The ultimate aim is for our young people to leave school with a sense of their place in the world; able to problem solve, having a sense of agency, and with the resilience and wellbeing to live a fulfilling, happy life.

Communication

2. Communication
and Interaction

2. Communication
and Interaction

Our young people have a voice and it is central to personal development to be able to express that voice. As our students leave Pace, they need to be able to take that voice into the wider world and to be heard.

Access World

3. Access to the World

3. Access to the World

We aim to provide our children with the ability to access the world at whatever level is appropriate for them. From reaching out and exploring, to being able to operate technology to control their environment, to being able to use more complex software to access learning, record their thoughts and interact with the world at large.

06 Our Impact

Everything that we do at Pace is informed by four core strategic outcomes. These are the outcomes to which we hold ourselves accountable and against which we judge our success. These are:

Enabling Potential

Enabling Potential

Enabling Potential

The children and young people with neurodisabilities who access Pace services have the opportunity to reach their full potential in life.

Enabling Families

Enabling Families

Enabling Families

Parents, carers and other family members are fully supported and better able to meet each child’s needs.

Enabling Wellbeing

Enabling Wellbeing

Enabling Wellbeing

Children, parents and carers have better mental health, well-being and resilience.

Enabling Replication

Enabling Replication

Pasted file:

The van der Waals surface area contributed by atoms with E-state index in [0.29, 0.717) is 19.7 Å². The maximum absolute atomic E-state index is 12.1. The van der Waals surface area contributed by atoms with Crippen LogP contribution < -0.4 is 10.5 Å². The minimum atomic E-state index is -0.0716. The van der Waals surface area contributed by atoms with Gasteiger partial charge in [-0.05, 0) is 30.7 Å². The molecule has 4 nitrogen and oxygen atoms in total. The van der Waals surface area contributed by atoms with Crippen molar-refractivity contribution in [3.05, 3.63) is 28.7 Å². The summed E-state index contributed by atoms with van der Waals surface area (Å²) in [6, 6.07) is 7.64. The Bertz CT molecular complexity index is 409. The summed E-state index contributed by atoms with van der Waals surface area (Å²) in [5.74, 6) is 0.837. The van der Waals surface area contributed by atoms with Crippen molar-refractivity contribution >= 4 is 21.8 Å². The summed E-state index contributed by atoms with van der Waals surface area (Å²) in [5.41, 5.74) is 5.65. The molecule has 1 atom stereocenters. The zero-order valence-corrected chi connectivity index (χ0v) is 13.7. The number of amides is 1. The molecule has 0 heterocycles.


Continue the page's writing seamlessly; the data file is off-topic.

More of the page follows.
Enabling Replication

Other providers (regionally, nationally and internationally) are able to adopt Pace’s specialist approach, enabling more children and young people with neurodisabilities to access educational and clinical support aligned with the Pace approach.

Pace School – Our Children and Young People

Pace currently provides a very specialist provision for 36 children with moderate to complex neurodisabilities (of which the most prevalent is cerebral palsy) across our primary and secondary schools.

,Key Stage 1 Cherry, Key Stage 1 Willow,Key Stage 2 Elder,Key Stage 2/3 Maple,Key Stage 3 Oak/Ash,Key Stage 4 Rowan ,4,6,6,6,5,6

Our School Theory of Change – How We Deliver Impact

Our theory of change for Pace School is summarised in the following diagram.

Download as a PDF
Schools Theory of Change

School Impact: Ofsted

Perhaps the most independent and rigorous measure of our school provision comes through our Ofsted inspections. Pace has never been anything other than an Outstanding provider, through six Ofsted inspections from January 2006 to our most recent inspection in November 2019. That most recent of inspections comes under the new Education Inspection Framework, in which it has proved significantly harder for schools to reach an Outstanding judgement.